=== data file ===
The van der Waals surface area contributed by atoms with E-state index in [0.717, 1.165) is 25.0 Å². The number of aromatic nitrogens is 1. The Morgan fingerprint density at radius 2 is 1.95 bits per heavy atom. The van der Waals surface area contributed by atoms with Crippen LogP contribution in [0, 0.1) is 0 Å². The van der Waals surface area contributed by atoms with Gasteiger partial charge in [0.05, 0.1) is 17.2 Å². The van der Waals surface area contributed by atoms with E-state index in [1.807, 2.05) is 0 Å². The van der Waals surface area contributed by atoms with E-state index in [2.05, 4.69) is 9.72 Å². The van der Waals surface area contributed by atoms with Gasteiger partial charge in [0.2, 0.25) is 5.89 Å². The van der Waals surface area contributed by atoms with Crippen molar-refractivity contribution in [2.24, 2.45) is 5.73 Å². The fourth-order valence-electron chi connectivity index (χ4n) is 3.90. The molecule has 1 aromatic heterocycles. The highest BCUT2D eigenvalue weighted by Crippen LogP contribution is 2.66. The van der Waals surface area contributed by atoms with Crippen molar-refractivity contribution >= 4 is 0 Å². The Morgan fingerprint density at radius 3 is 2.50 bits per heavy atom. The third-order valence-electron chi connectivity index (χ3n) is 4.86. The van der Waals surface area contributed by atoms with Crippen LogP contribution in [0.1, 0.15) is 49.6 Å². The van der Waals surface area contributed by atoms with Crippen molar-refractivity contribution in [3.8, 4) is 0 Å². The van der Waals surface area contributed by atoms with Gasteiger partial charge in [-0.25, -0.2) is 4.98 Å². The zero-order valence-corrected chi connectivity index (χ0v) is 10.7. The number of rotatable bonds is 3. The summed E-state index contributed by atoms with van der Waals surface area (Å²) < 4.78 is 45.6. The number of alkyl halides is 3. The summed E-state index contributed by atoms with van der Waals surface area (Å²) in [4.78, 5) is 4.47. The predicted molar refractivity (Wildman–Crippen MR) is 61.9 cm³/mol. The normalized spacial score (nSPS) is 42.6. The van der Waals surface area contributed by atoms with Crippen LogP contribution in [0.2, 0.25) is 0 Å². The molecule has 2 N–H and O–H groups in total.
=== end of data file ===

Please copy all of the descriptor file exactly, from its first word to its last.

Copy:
The van der Waals surface area contributed by atoms with E-state index in [0.717, 1.165) is 25.0 Å². The number of aromatic nitrogens is 1. The Morgan fingerprint density at radius 2 is 1.95 bits per heavy atom. The van der Waals surface area contributed by atoms with Crippen LogP contribution in [0, 0.1) is 0 Å². The van der Waals surface area contributed by atoms with Gasteiger partial charge in [0.05, 0.1) is 17.2 Å². The van der Waals surface area contributed by atoms with E-state index in [1.807, 2.05) is 0 Å². The van der Waals surface area contributed by atoms with E-state index in [2.05, 4.69) is 9.72 Å². The van der Waals surface area contributed by atoms with Gasteiger partial charge in [0.2, 0.25) is 5.89 Å². The van der Waals surface area contributed by atoms with Crippen molar-refractivity contribution in [2.24, 2.45) is 5.73 Å². The fourth-order valence-electron chi connectivity index (χ4n) is 3.90. The molecule has 1 aromatic heterocycles. The highest BCUT2D eigenvalue weighted by Crippen LogP contribution is 2.66. The van der Waals surface area contributed by atoms with Crippen molar-refractivity contribution >= 4 is 0 Å². The Morgan fingerprint density at radius 3 is 2.50 bits per heavy atom. The third-order valence-electron chi connectivity index (χ3n) is 4.86. The van der Waals surface area contributed by atoms with Crippen LogP contribution in [0.1, 0.15) is 49.6 Å². The van der Waals surface area contributed by atoms with Crippen molar-refractivity contribution in [3.8, 4) is 0 Å². The van der Waals surface area contributed by atoms with Gasteiger partial charge in [-0.25, -0.2) is 4.98 Å². The zero-order valence-corrected chi connectivity index (χ0v) is 10.7. The number of rotatable bonds is 3. The summed E-state index contributed by atoms with van der Waals surface area (Å²) < 4.78 is 45.6. The number of alkyl halides is 3. The summed E-state index contributed by atoms with van der Waals surface area (Å²) in [4.78, 5) is 4.47. The predicted molar refractivity (Wildman–Crippen MR) is 61.9 cm³/mol. The normalized spacial score (nSPS) is 42.6. The van der Waals surface area contributed by atoms with Crippen LogP contribution in [0.2, 0.25) is 0 Å². The molecule has 2 N–H and O–H groups in total.